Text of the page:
Predicate contracts define the rules for particular state objects’ exit game. The most fundamental thing they define is the deprecation logic, which informs the plasma contract that an exit on some state is invalid because it is outdated. Usually, this logic revolves around proving to the predicate that some transaction has invalidated a previous exit. Because the predicate contract is a stateful main-chain contract, more advanced predicates can also define custom exit logic which must be evaluated before any state transitions are approved by the predicate. Thus, predicates can be used as fully customized extensions to the base plasma cash exit game.
The foremost thing a predicate accomplishes is to enable the deprecation of its state, so that a new state included by the operator becomes valid. This enables state transitions to occur. Because the deposit contract only allows an exit’s
predicateAddress to call
deprecateExit, the predicate must enable some function which leads to a subcall on
Just like the
msg.sender check by the deposit contract for deprecations, only the predicate is allowed to begin an exit for a given checkpoint. Thus, the predicate must provide some method which leads to a subcall on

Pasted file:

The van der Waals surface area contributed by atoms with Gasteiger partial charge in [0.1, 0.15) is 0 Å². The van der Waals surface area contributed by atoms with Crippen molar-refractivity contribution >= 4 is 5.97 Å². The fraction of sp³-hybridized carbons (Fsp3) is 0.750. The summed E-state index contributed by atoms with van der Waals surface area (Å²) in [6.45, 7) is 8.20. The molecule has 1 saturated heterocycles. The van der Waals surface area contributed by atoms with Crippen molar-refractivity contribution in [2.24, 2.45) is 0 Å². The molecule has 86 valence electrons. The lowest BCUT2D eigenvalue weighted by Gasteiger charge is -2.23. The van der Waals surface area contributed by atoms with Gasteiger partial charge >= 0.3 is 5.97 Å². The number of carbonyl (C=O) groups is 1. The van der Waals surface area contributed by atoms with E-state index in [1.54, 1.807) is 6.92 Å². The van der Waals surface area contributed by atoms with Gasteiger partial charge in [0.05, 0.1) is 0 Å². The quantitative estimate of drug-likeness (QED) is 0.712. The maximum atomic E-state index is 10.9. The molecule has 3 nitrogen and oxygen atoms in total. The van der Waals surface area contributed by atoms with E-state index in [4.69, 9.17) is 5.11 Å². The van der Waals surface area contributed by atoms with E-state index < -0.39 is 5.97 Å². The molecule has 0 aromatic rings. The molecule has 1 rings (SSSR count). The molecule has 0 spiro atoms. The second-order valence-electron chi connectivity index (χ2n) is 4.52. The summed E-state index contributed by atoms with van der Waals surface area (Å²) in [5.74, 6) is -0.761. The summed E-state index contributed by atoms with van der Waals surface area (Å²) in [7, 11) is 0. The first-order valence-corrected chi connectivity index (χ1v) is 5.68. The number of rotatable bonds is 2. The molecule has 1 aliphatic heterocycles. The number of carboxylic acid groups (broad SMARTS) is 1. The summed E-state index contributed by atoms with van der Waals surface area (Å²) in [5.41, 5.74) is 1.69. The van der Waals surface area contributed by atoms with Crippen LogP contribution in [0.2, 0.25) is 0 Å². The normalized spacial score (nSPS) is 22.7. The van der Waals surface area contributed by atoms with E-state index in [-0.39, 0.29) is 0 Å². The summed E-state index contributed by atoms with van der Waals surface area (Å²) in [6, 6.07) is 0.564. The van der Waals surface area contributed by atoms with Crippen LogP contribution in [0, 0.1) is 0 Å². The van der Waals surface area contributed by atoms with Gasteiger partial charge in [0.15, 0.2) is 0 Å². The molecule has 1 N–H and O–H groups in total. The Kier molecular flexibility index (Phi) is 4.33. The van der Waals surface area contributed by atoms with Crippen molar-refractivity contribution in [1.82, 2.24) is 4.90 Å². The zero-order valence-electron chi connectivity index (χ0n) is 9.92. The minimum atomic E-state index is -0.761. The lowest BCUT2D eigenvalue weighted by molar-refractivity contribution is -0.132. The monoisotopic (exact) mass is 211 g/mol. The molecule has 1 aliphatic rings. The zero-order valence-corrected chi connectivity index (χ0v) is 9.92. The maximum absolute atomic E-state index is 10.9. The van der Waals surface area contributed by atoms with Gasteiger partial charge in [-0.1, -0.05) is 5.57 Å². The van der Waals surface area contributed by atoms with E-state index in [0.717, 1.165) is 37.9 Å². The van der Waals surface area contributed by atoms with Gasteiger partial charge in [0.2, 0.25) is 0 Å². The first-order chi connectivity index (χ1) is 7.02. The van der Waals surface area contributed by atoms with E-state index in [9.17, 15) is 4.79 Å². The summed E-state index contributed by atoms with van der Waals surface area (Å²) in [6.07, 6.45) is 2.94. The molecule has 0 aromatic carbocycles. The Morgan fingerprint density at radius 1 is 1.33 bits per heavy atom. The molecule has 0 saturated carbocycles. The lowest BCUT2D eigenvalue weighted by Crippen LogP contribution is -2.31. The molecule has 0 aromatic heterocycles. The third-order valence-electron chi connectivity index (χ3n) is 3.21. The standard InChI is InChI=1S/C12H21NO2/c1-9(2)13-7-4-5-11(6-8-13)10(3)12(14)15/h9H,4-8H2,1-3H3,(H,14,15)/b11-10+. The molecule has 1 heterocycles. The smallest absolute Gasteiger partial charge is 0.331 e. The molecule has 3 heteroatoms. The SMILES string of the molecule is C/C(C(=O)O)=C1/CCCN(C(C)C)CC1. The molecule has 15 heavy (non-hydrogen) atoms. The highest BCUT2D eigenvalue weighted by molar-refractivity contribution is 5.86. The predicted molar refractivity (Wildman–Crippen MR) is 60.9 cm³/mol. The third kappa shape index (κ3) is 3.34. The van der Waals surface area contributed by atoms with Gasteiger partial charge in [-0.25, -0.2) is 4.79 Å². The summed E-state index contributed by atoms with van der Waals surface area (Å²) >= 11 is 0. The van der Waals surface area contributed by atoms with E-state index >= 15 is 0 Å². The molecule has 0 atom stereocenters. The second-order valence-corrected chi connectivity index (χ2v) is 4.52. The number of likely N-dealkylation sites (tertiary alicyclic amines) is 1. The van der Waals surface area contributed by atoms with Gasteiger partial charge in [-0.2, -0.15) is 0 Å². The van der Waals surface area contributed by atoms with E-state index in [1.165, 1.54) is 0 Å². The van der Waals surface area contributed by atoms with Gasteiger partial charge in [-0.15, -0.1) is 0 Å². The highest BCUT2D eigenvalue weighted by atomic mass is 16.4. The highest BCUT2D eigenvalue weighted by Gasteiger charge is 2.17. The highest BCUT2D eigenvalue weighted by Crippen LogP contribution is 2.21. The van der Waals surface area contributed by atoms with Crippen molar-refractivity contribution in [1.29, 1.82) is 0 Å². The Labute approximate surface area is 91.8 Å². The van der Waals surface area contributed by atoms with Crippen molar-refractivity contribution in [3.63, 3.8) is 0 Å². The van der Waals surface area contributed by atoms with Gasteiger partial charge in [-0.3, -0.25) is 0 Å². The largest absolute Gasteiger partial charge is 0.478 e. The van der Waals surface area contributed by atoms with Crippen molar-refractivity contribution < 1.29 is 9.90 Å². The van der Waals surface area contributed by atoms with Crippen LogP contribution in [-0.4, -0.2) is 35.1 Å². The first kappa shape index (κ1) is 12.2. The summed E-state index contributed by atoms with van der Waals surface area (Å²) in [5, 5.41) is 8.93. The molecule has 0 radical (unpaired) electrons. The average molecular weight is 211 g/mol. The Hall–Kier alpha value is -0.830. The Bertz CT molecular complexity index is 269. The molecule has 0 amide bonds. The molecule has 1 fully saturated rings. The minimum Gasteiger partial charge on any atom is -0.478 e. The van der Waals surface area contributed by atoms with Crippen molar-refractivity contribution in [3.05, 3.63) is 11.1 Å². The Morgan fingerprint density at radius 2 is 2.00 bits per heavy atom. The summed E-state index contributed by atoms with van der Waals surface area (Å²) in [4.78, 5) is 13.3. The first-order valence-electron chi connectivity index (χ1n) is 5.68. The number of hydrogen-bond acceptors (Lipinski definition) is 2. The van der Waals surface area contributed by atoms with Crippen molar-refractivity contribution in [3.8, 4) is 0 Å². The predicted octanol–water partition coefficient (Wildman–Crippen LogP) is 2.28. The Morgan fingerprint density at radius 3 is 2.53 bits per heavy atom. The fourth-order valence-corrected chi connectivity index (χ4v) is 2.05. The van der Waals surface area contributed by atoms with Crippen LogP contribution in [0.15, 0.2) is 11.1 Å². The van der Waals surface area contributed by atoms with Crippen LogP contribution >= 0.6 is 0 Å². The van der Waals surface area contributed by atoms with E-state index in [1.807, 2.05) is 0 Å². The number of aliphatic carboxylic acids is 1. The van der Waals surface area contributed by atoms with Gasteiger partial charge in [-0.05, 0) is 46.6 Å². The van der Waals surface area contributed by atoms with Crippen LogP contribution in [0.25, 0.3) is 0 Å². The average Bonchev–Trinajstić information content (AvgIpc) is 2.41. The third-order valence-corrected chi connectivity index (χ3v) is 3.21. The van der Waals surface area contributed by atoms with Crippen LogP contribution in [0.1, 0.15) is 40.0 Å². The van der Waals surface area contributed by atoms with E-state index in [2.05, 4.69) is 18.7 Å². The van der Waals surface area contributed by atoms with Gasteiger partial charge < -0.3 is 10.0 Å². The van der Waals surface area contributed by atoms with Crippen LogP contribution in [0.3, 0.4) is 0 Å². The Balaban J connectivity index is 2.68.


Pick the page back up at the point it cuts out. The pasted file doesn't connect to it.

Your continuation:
depositContract.beginExit. This enables the predicate to prevent unwanted exits, e.g. by only allowing the current owner to start an exit.
If the predicate contract has custom/stateful exit logic, it may not know who to send money to even after the standard plasma exit period has elapsed. Thus, we require that the
msg.sender == predicateAddress for a given exit to be finalized and funds to be released. This requires a call by the predicate to the
These are the only real requirements for a predicate contract to be compatible with the deposit contract spec. However, it lacks a useful abstraction usually made by blockchains and plasma implementations: the notion of transactions and state transitions. In the next section, we define a standard predicate base which is used throughout the rest of the spec, that treats deprecations, exits, etc. in terms of transactions and state transitions.